Jul 28 2020

Code I’m ashamed I’ve written

Category: MiscellaneousIuliana @ 15:30

In an attempt to keep myself away from distraction sources, so I can get some work done, I blocked myself from Reddit.

Then as the “master branch controversy” started to blow up, I really-really wanted to engage a little in the discussion happening on Reddit. So, I did the shameful thing of installing the reddit application on my phone. But, turns out I have forgotten my password, so I ended up creating a new account. (I know, it is a very long intro, but bear with me.) Being a new account, I was recommended to choose a few favourite subreddits and I chose two r/programming and r/youshouldknow. And this was an amazing decision, because now reddit is actually pretty useful to (still) kill time but feeling somewhat smarter.

So, I ended up leaving a few comments in entries linked to the “master branch controversy” and after that I actually read some interesting programming articles. And one of them, inspired me to write this entry today.
The article is named “The code I’m still ashamed of”.

People seeing that title and working in the industry, start reading that article and assume it is about a coming of age as a developer story, but it is actually about the etic of the author and code he has written for a pharmaceutical company. The code was part of a website posing as a general information site and was meant to stealthy advertise a certain drug, which turns out had severe side-effects. But the developer did not realize the part he played until his own sister was prescribed the same drug.

So, this is what this entry is about. We know already that code can be used to do foul things and we usually call it “hacking”. But essentially code is a tool, and any tool can be used as a weapon.

When I was 21 and broke, a friend of a friend hired me to build an e-commerce site. It was selling mostly small electronics at unusually smaller prices. And it required users to provide their credit card details to do so. I had no idea how to build a secured way to handle that kind of data at the time. And I was told somebody else will be hired for that. I was just supposed to save those details to the database… for now. And I build it and it looked nice. And they might have completed it with that secure payment module. Or they might have not. I will never know. I just delivered the code, got my money and payed my rent. I think on some level I never felt comfortable about that project, because I left it out of my CV and never mentioned it to anybody else again. Until now.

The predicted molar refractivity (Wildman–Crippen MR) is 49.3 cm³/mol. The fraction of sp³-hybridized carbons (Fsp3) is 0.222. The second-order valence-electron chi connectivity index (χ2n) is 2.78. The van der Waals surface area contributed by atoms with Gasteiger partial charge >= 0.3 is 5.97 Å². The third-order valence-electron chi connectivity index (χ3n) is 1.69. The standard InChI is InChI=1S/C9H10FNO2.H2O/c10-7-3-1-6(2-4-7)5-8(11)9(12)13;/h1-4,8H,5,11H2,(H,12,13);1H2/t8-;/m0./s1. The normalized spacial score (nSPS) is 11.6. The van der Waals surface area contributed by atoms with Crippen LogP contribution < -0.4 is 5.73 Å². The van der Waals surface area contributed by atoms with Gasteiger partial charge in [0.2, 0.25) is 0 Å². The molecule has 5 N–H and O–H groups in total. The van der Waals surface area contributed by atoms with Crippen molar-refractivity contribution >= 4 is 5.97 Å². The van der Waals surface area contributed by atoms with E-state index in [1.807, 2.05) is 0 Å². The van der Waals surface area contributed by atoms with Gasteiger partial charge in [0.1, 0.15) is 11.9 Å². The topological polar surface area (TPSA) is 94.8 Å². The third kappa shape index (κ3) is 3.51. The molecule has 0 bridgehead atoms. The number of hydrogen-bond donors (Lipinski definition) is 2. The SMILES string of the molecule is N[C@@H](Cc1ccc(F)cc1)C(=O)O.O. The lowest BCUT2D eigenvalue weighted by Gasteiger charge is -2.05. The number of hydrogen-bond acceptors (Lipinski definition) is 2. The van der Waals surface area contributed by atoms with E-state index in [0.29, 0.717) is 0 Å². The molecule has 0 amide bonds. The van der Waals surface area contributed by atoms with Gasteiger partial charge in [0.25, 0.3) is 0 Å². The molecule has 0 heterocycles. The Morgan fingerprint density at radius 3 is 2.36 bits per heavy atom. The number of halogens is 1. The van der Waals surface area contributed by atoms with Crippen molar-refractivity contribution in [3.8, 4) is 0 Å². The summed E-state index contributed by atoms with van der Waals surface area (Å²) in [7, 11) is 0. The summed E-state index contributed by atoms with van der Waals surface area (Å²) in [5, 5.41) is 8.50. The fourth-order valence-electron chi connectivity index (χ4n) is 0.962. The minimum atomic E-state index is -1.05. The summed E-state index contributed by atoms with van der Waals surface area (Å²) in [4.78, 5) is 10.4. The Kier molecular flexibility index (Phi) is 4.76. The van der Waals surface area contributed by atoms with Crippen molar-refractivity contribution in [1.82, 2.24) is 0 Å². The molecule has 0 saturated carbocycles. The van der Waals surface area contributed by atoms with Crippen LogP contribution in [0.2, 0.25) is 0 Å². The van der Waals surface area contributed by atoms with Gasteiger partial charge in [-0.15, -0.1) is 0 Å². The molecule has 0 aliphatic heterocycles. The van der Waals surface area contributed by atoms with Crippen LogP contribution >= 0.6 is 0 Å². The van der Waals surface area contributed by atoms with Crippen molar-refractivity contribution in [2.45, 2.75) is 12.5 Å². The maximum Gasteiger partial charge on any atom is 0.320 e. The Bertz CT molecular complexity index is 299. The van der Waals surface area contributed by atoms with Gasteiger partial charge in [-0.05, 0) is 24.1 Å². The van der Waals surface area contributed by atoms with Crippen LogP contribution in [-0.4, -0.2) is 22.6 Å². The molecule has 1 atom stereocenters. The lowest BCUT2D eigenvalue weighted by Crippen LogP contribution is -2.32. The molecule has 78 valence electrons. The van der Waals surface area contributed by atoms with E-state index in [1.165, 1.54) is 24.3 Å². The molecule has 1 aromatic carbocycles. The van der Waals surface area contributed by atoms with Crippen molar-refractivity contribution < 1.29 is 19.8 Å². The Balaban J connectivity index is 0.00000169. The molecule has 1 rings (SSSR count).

I started working in software in 2006. The first project I worked on was a search engine POC. The second was a resources management application for a big South African sugar can processing company.
The third was a report generating for an automotive company.

The fourth, was an ETL product designed for banks to do background checks on people and create relationship networks between their client to check out if there was any risk in giving them a credit. This one, I had a weird feeling about. Because this kind of software is useful… until it isn’t. Imagine you want to buy a house and the bank refuses to lend you the money because there is somebody else with your name with shady banking activity. Maybe your identity was stolen, which well… is good to know so you can take some action. But then again… if the banks were so sloppy it allowed it to happen, that’s a problem. And what if your identity was not stolen, but there is actually a person with the same name and low credit score? Then, you are being denied the credit just because the software is fallible.

The fifth was a logistics project, that was uses to track packages in warehouses and around the world. Amazon was using that software at the time. Now that I know how Amazon is treating its lower level employees, I’m not really proud of working on that project.